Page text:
I have found one of the hardest parts of this process to be involving other people.
Everyone has their own idea of how your product should or can serve its customers, so excellent communication is required to keep everyone on the same page.”
#12. Assuming that you know how external constituents feel and think
Eric Moraczewski, the CEO of NMBL Strategies takes a very distinct approach seeking a lot of external feedback to pair with their internal feedback, thus allowing them to ensure that the vision is a reality and if it’s not, then how to align internal and external visions.
Their efforts involve one on one interviews, group discussions, innovative in-person events, and surveys – each of these methods provides a different opportunity to ensure that external groups provide feedback and each providing different ways to pull that information out.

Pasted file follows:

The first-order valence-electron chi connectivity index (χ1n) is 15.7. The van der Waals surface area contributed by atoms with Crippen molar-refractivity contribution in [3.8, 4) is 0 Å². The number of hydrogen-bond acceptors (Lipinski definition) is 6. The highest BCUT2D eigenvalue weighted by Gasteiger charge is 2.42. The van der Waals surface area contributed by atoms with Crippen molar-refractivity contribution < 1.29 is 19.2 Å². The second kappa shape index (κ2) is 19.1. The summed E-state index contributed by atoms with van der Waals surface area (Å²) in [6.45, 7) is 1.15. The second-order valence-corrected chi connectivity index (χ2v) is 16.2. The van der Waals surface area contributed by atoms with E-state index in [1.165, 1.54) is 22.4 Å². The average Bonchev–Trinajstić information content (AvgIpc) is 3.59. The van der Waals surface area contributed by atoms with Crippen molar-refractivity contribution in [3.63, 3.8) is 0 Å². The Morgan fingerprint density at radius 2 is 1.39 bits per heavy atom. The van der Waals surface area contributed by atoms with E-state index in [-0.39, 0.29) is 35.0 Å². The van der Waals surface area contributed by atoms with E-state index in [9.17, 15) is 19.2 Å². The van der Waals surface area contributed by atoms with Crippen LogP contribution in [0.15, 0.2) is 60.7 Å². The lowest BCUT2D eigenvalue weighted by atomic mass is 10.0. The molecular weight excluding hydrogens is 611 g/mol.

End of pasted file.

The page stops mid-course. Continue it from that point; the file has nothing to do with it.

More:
Stefanie Schram, who formerly worked at the University of Toronto’s business design studio and teaches how to use design thinking to develop business strategy to executives, shares that businesses employing design thinking often face difficulty embracing different methods to understand customers if they are used to traditional market research approaches.
Typically design thinking takes a smaller set of customers to interview and this often makes teams uncomfortable to identify insights for their strategy on a small number of people. This leads to reverting back to traditional market research with demographic information that doesn’t provide the rich insight to develop a winning strategy.